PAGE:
Counts and Research to Begin Soon
After doing winter chores on his farm with cattle, goats, and chickens, Ed Pike reflects on the animals that interest him the most as Chair of the non-profit organization Mackinac Straits Raptor Watch (MSRW). A tinge of jealousy comes through when he muses: “Far south of here, in warm Georgia or Costa Rica, birds of prey like Broad-winged Hawks and Ospreys are building strength so they can migrate north in two months.”
Pike is already preparing for their return. The first step was re-hiring Kevin Georg of Johnstown, Pennsylvania to conduct the seventh annual Hawk Count in Mackinaw City. The count begins on Sunday, March 5, with free public viewing behind the Recreation Complex off West Central Avenue. The best viewing times for Golden Eagles tend to be the first few weeks of March, after which Red-tailed Hawks and other species begin to pass. The hawk watch will go from 10 am to 4 pm every day. Guests are welcome to check www.mackinacraptorwatch.org and come anytime.
MSRW also will conduct spring owl research near Cheboygan, starting on March 20. Biologists Arthur Sanchez, Jr. from Arcata, California and Nick Alioto from Sunderland, Ontario have been contracted for this work. Pike is especially interested in what they discover, since the 560 owls banded near the Straits last fall was twice that of any other year. “Most juvenile owls of all species die during their first winter, so we are eager to see if high recruitment from the 2016 breeding season translates to more owls returning north in 2017.”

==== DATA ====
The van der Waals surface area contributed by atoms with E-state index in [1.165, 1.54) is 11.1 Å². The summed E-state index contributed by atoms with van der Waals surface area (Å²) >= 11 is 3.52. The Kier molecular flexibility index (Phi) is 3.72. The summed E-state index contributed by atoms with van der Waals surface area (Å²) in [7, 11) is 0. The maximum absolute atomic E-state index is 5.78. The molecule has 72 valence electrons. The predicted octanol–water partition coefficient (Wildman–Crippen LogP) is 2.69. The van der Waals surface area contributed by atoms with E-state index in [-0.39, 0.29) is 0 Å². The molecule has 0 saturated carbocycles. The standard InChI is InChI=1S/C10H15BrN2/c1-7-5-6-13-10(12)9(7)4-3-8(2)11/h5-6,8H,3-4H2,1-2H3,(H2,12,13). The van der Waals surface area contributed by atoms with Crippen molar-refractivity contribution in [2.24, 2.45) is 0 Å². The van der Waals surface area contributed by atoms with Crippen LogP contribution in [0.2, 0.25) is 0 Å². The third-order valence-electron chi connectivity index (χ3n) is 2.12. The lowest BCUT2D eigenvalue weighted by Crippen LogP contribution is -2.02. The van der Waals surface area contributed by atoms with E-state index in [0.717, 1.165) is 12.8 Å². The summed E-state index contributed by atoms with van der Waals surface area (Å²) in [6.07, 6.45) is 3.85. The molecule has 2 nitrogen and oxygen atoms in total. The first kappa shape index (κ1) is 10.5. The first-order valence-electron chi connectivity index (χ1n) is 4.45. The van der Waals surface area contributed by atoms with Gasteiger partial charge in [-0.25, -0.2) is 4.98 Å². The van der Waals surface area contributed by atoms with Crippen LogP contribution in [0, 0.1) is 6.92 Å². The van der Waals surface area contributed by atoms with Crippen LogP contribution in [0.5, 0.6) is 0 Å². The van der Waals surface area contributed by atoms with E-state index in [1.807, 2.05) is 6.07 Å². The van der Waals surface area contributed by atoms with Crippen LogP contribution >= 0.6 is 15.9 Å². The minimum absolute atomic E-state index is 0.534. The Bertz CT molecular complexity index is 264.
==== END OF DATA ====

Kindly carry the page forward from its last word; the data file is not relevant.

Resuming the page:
Lastly, Pike has hired a waterbird counter, Josh Jaeger from San Diego, California to be on duty at McGulpin Point in Mackinaw City before dawn every day starting on March 20 to identify and record the numbers of grebes, loons, and ducks.
Says Pike, “MSRW has been fortunate to recruit talented young field biologists who combine excellent training with commitment and eagerness to work in Northern Michigan’s rugged outdoor conditions. In return, we are helping them to gain experience and launch their careers in the profession.”
Kathy Bricker, Secretary of MSRW, welcomes spring for a related reason. She says, “Along with doing research, MSRW shares these magnificent birds with hundreds of guests, teaching people about bird migration and why geography has made the Straits so vital to birds and birders. Both the Sunrise Coast and the upcoming Sunset Coast Birding Trails include Mackinaw City, for good reason.” Nowhere else are hawks so readily seen within easy access to restaurants, hotels, and other amenities. “If it’s cold, people can even stay inside their heated cars.” Bricker reports that limited space is still available at the Mackinaw Raptor Fest on April 8 where people will see and learn more about Golden Eagles and other raptors.
Pike sums up, “Since MSRW was created in 2014, we have proven that the Straits of Mackinac ranks among the top migration funnels in the country for birds of prey. It’s vital to continue to monitor changes over time. To directly support the research or education work, people may make tax-deductible donations via our website or by check, or may order sweatshirts, t-shirts, and hats, at www.mackinacraptorwatch.org.”